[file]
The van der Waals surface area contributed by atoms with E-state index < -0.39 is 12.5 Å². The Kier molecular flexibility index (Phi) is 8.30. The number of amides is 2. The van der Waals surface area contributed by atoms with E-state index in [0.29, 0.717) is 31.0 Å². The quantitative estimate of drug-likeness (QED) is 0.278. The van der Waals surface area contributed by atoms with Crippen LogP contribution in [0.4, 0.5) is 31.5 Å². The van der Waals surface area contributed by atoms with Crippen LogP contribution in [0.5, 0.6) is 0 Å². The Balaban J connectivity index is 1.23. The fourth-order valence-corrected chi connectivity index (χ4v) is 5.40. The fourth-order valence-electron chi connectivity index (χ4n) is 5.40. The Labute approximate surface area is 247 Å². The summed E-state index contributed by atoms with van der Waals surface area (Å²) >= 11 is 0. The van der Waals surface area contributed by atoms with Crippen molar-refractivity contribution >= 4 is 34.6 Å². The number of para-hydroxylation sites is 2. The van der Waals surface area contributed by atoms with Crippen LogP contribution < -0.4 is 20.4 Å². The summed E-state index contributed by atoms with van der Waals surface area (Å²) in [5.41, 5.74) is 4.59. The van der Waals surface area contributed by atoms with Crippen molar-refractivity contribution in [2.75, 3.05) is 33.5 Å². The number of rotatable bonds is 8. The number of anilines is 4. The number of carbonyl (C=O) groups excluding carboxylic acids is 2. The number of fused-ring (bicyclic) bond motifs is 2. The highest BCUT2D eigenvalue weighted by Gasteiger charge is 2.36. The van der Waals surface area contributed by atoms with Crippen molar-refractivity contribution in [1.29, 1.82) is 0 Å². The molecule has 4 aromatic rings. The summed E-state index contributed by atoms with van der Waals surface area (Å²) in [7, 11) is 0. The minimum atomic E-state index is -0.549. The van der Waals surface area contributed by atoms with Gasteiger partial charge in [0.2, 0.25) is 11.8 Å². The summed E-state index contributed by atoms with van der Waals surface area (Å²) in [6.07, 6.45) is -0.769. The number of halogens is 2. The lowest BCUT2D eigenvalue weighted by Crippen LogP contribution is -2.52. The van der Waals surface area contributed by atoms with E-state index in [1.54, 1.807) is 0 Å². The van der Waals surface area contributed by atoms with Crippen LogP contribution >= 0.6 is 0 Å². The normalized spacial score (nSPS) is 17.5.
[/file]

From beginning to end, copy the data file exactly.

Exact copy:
The van der Waals surface area contributed by atoms with E-state index < -0.39 is 12.5 Å². The Kier molecular flexibility index (Phi) is 8.30. The number of amides is 2. The van der Waals surface area contributed by atoms with E-state index in [0.29, 0.717) is 31.0 Å². The quantitative estimate of drug-likeness (QED) is 0.278. The van der Waals surface area contributed by atoms with Crippen LogP contribution in [0.4, 0.5) is 31.5 Å². The van der Waals surface area contributed by atoms with Crippen LogP contribution in [0.5, 0.6) is 0 Å². The Balaban J connectivity index is 1.23. The fourth-order valence-corrected chi connectivity index (χ4v) is 5.40. The fourth-order valence-electron chi connectivity index (χ4n) is 5.40. The Labute approximate surface area is 247 Å². The summed E-state index contributed by atoms with van der Waals surface area (Å²) >= 11 is 0. The van der Waals surface area contributed by atoms with Crippen molar-refractivity contribution >= 4 is 34.6 Å². The number of para-hydroxylation sites is 2. The van der Waals surface area contributed by atoms with Crippen LogP contribution < -0.4 is 20.4 Å². The summed E-state index contributed by atoms with van der Waals surface area (Å²) in [5.41, 5.74) is 4.59. The van der Waals surface area contributed by atoms with Crippen molar-refractivity contribution in [2.75, 3.05) is 33.5 Å². The number of rotatable bonds is 8. The number of anilines is 4. The number of carbonyl (C=O) groups excluding carboxylic acids is 2. The number of fused-ring (bicyclic) bond motifs is 2. The highest BCUT2D eigenvalue weighted by Gasteiger charge is 2.36. The van der Waals surface area contributed by atoms with Crippen molar-refractivity contribution in [1.29, 1.82) is 0 Å². The molecule has 4 aromatic rings. The summed E-state index contributed by atoms with van der Waals surface area (Å²) in [7, 11) is 0. The minimum atomic E-state index is -0.549. The van der Waals surface area contributed by atoms with Gasteiger partial charge in [0.2, 0.25) is 11.8 Å². The summed E-state index contributed by atoms with van der Waals surface area (Å²) in [6.07, 6.45) is -0.769. The number of halogens is 2. The lowest BCUT2D eigenvalue weighted by Crippen LogP contribution is -2.52. The van der Waals surface area contributed by atoms with E-state index in [1.54, 1.807) is 0 Å². The van der Waals surface area contributed by atoms with Crippen LogP contribution >= 0.6 is 0 Å². The normalized spacial score (nSPS) is 17.5.